Macedonia: Save the Balkan Lynx

A wild cat both revered as an icon and reviled as a pest that has
teetered on extinction for nearly a century. “The lynx has no natural
enemy except man,” said Georgi Ivanov, an ecologist working on a
project to monitor lynx numbers in western Macedonia’s Galicica
National Park, where 30 such cameras have been set up.

Get full text; support writer, producer of the words:

Poaching is one of the biggest threats to the survival of this Balkan
subspecies of the European lynx, the largest wild cat found on the
continent. Though its overall numbers are uncertain, they seem to
hover dangerously around the 100 scientists say are needed for their
population to remain stable.

In Albania and Macedonia, foreign experts put their number at less than 80 though local counterparts say there are fewer than 40. The estimates in neighbouring Kosovo, Montenegro and Serbia are even worse.

Lynx are killed by villagers in the impoverished region mainly for their prized fur, a spotted golden-brown. But dwindling forests and a lack of prey are also factors in their decline, experts say. The monitoring scheme is also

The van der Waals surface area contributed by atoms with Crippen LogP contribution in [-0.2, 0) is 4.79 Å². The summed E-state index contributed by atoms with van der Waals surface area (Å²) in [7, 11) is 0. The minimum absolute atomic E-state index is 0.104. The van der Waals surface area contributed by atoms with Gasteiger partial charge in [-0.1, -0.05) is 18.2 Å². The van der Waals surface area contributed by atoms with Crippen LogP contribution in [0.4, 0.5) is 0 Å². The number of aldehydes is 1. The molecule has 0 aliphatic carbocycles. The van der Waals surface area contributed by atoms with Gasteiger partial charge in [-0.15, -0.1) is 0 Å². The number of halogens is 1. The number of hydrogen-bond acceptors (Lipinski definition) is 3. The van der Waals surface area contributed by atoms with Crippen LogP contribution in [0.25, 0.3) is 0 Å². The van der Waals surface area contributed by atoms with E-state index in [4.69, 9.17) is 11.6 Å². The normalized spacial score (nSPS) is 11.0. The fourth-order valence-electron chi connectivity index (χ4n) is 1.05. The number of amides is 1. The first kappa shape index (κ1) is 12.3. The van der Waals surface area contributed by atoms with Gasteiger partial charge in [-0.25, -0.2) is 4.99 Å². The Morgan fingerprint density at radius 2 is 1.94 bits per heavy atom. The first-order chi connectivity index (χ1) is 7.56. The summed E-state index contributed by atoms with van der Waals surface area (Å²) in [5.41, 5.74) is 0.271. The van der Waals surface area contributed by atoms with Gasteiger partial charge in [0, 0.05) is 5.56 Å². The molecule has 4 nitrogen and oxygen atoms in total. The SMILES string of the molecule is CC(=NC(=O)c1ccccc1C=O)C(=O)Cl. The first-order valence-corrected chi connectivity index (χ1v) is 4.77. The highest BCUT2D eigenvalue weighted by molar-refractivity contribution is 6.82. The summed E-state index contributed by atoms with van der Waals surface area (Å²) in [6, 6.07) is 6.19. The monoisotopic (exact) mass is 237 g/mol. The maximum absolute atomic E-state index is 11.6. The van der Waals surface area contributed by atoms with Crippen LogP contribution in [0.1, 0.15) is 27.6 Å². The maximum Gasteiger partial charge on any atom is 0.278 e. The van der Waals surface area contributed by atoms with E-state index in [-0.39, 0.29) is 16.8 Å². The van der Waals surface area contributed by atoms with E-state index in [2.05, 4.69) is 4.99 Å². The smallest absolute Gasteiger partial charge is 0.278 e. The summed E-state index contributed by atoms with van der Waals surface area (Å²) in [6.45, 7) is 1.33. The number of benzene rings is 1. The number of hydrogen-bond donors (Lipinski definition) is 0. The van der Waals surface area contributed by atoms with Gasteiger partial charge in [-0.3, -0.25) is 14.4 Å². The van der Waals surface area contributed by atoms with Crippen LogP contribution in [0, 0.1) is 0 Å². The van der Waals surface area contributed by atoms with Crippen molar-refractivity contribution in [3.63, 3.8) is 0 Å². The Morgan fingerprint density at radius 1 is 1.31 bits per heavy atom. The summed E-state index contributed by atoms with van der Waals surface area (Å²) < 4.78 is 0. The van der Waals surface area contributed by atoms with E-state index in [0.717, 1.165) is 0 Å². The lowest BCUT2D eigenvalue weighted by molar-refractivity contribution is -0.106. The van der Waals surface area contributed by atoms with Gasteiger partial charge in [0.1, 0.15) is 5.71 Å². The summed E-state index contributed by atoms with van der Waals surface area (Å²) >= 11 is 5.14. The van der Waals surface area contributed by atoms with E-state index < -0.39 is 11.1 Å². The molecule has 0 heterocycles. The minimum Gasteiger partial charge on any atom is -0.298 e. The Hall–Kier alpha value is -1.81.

underway in Mavrovo National Park, also in western Macedonia, and in
Albania in cooperation with the Swiss-based research group KORA,
Germany’s Euronatur and the Norwegian Institute for Nature Research

In addition to determining the cats’ status, via camera date,
research and interviews, the project aims to establish protected areas
for the animal and help local authorities develop a conservation
strategy. It is due to wind up at the end of 2009, Melovski said.

Get full text; support writer, producer of the words:

Leave a comment

Your comment